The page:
‘Eileen’ by Ottessa Moshfegh (2015) – 260 pages
I want to explain to you what Dirty Realism is, because ‘Eileen’ is the best novel of Dirty Realism I have read in a long, long time. ‘Eileen’ is a must-read. I came across the following definition of ‘Dirty Realism’ in an article about Tobias Wolff by Claire Allfree in Metro magazine:
“Depictions of ordinary people, using transparent prose that gets uncomfortably close to the fabric of the characters’ lives.”
Usually the term ‘Dirty Realism’ was applied to short stories, but ‘Eileen’ is a novel, a sustained performance. It is so honest it is uncomfortable.
The 24-year-old woman Eileen in ‘Eileen’ doesn’t get out much. She stays at her New England home taking care of her drunk abusive father who is an ex-cop and thus well-respected in the community. Eileen’s cruel mother died a painful death a couple of years ago. Occasionally Eileen goes to a movie by herself telling her father she is going out with friends, but her father won’t believe her. She has no friends. Eileen works at a boys’ detention center where teenage boys are imprisoned for committing some horrific crime like burning down the family home or murdering a parent or sibling.
“There was a reason I worked at the prison; after all, I wasn’t exactly a pleasant person.”
Eileen’s thoughts reverberate with negativity toward herself. What makes ‘Eileen’ special is the provocative and disturbing voice of Eileen. There is nothing girlish or perky about Eileen. We’ve had enough of those. Eileen’s voice is real.
“I was unattractive in temperament most of all, but many men don’t seem to care about things like that.”
Here is Eileen describing her body:
“So just for laughs, here I am again, my little virginal body at age twenty-four. My shoulders were small and sloped and knobbly. My chest was rigid, a taut drum of bones I thudded with my fist like an ape. My breasts were lemon-size and hard and my nipples were sharp like thorns. But I was really just all ribs, and so thin that my hips jutted out awkwardly and were often bruised from bumping in to things. My guts were still cramped from the ice cream and eggs from the day before. The sluggishness of my bowels was a constant preoccupation.”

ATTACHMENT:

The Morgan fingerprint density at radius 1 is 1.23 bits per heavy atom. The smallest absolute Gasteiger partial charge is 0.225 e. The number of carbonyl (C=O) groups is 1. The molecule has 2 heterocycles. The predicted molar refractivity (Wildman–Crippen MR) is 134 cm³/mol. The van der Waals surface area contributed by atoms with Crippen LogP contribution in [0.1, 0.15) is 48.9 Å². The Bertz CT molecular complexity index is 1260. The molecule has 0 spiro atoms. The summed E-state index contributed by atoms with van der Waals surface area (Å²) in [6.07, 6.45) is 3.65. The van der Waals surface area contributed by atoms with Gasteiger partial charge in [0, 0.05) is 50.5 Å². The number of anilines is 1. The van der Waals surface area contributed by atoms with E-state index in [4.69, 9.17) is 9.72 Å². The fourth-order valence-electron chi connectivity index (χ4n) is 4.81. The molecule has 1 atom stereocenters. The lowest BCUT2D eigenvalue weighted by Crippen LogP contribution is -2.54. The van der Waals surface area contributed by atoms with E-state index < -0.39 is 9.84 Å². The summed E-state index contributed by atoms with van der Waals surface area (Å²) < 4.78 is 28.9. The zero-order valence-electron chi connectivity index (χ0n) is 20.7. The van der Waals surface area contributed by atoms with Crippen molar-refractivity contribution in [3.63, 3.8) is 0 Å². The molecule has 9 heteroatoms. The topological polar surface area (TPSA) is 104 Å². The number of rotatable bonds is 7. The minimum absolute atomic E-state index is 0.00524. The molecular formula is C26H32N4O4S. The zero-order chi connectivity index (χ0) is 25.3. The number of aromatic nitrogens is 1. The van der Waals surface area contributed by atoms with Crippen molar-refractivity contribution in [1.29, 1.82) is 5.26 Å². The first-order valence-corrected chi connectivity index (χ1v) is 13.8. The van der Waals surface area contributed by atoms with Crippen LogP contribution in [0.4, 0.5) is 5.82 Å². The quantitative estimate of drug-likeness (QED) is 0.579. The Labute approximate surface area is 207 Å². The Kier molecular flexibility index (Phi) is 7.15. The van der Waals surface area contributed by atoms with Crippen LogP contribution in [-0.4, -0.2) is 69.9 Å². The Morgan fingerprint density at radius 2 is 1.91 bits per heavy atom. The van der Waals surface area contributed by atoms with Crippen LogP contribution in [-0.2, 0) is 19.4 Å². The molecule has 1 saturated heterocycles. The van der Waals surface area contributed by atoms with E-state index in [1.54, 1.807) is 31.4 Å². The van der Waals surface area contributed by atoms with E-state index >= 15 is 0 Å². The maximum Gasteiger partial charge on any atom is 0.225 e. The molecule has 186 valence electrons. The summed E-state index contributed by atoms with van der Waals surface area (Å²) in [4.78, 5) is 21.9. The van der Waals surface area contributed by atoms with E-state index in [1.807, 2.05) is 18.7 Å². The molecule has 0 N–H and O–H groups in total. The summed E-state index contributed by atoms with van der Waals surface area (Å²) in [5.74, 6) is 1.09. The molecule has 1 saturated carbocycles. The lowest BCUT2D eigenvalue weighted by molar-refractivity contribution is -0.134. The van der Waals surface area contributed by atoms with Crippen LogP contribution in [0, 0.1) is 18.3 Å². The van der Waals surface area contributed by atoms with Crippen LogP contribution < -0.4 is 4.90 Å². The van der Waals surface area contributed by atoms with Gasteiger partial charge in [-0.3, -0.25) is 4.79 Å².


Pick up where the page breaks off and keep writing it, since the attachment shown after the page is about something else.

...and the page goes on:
The novel takes place in 1964 with Eileen many years later telling her story from back then. Things change for Eileen when Rebecca Saint-John starts working as the first ever prison director of education. Rebecca immediately befriends Eileen.
“I prefer being sort of flat-chested, don’t you? Women with big bosoms are always so bashful. That, or else they think that their figures are all that matters. Pathetic.”
As I said before, the novel ‘Eileen’ is Dirty Realism with a vengeance. The writer Raymond Carver, a writer also well worth reading, is considered the King of Dirty Realism. According to Stuart Evers in the Guardian, Carver wrote “pared-down tales of urban dismay, of losers and liars, of drunks who never know when to stop.” Despite this being her first novel and despite there being other fine female dirty realists like Jayne Ann Phillips and Joy Williams, I am compelled to call Ottessa Moshfegh the new Queen of Dirty Realism.